- An interface declares a set of related methods, outside of any class.
- An abstract class is an incomplete class definition that declares but does not define all of its methods.
- Unlike an interface, an abstract class is a proper class: It can have data members and can be a subclass of other classes. Unlike a concrete (nonabstract) class, however, some of its behaviors are deliberately left to be defined by its own subclasses. Abstract classes cannot be instantiated because of this — only instances of concrete subclasses can be created.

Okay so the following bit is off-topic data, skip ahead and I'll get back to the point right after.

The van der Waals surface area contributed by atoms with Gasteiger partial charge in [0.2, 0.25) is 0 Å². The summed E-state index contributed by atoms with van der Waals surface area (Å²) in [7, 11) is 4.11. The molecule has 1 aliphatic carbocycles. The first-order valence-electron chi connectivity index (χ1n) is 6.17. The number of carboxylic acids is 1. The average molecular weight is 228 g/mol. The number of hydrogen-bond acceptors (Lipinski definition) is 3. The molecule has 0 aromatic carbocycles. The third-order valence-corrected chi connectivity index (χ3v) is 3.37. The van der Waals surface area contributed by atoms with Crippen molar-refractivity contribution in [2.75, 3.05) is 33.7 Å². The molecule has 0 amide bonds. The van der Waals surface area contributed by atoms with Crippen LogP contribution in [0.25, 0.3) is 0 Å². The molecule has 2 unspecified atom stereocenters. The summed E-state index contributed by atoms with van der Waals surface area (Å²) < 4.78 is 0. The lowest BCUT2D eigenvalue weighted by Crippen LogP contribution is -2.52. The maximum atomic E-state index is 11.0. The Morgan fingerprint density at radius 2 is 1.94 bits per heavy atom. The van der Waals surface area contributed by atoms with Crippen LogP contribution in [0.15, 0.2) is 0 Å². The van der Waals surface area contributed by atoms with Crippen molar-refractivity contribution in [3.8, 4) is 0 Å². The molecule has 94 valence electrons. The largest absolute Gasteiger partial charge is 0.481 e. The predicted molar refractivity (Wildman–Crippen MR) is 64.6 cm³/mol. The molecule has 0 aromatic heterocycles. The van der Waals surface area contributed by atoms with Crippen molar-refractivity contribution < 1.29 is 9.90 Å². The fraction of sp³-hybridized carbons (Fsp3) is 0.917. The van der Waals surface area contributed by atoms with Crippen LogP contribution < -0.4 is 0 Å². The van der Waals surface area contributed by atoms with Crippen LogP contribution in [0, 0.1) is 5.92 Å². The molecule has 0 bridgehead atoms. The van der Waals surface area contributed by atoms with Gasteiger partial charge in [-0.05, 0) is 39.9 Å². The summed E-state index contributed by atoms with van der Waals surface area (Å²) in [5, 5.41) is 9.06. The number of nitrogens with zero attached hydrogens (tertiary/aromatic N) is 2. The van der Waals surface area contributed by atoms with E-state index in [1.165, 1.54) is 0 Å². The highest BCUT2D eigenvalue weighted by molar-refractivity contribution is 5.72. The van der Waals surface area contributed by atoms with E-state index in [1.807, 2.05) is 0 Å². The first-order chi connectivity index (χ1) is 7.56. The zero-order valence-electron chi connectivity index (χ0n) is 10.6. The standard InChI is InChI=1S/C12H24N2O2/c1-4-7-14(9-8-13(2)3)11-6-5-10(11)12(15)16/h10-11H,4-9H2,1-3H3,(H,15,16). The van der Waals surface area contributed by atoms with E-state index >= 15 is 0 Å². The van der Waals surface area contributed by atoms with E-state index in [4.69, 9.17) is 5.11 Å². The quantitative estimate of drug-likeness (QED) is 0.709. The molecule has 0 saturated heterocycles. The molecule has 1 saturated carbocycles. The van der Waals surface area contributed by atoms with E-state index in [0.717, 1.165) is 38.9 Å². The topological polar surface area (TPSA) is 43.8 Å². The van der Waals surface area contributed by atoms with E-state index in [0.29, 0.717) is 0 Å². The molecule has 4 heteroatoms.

- An interface is almost identical to an abstract class with no data members and no method definitions.